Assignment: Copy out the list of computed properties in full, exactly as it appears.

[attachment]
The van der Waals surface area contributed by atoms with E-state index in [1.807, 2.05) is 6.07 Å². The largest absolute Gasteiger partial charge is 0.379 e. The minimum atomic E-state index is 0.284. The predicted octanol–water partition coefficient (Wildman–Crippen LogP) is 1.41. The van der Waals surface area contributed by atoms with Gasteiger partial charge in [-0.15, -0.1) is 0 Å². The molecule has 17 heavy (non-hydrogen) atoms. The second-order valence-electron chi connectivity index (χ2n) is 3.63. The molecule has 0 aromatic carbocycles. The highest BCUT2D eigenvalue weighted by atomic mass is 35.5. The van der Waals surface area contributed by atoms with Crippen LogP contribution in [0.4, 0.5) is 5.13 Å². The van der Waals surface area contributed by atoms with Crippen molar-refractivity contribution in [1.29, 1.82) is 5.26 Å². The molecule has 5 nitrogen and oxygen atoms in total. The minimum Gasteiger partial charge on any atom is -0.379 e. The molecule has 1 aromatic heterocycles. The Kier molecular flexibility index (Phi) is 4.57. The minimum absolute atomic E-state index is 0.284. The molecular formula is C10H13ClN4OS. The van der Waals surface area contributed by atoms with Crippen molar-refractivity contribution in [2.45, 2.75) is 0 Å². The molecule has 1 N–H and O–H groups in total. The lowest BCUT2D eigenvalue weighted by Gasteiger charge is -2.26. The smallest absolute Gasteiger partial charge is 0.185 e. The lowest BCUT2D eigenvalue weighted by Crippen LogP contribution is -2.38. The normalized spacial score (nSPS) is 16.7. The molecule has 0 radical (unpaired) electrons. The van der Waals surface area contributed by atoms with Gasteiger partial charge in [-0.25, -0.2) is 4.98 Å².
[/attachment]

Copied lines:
The van der Waals surface area contributed by atoms with E-state index in [1.807, 2.05) is 6.07 Å². The largest absolute Gasteiger partial charge is 0.379 e. The minimum atomic E-state index is 0.284. The predicted octanol–water partition coefficient (Wildman–Crippen LogP) is 1.41. The van der Waals surface area contributed by atoms with Gasteiger partial charge in [-0.15, -0.1) is 0 Å². The molecule has 17 heavy (non-hydrogen) atoms. The second-order valence-electron chi connectivity index (χ2n) is 3.63. The molecule has 0 aromatic carbocycles. The highest BCUT2D eigenvalue weighted by atomic mass is 35.5. The van der Waals surface area contributed by atoms with Crippen LogP contribution in [0.4, 0.5) is 5.13 Å². The van der Waals surface area contributed by atoms with Crippen molar-refractivity contribution in [1.29, 1.82) is 5.26 Å². The molecule has 5 nitrogen and oxygen atoms in total. The minimum Gasteiger partial charge on any atom is -0.379 e. The molecule has 1 aromatic heterocycles. The Kier molecular flexibility index (Phi) is 4.57. The minimum absolute atomic E-state index is 0.284. The molecular formula is C10H13ClN4OS. The van der Waals surface area contributed by atoms with Crippen molar-refractivity contribution in [2.45, 2.75) is 0 Å². The molecule has 1 N–H and O–H groups in total. The lowest BCUT2D eigenvalue weighted by Gasteiger charge is -2.26. The smallest absolute Gasteiger partial charge is 0.185 e. The lowest BCUT2D eigenvalue weighted by Crippen LogP contribution is -2.38. The normalized spacial score (nSPS) is 16.7. The molecule has 0 radical (unpaired) electrons. The van der Waals surface area contributed by atoms with Gasteiger partial charge in [-0.25, -0.2) is 4.98 Å².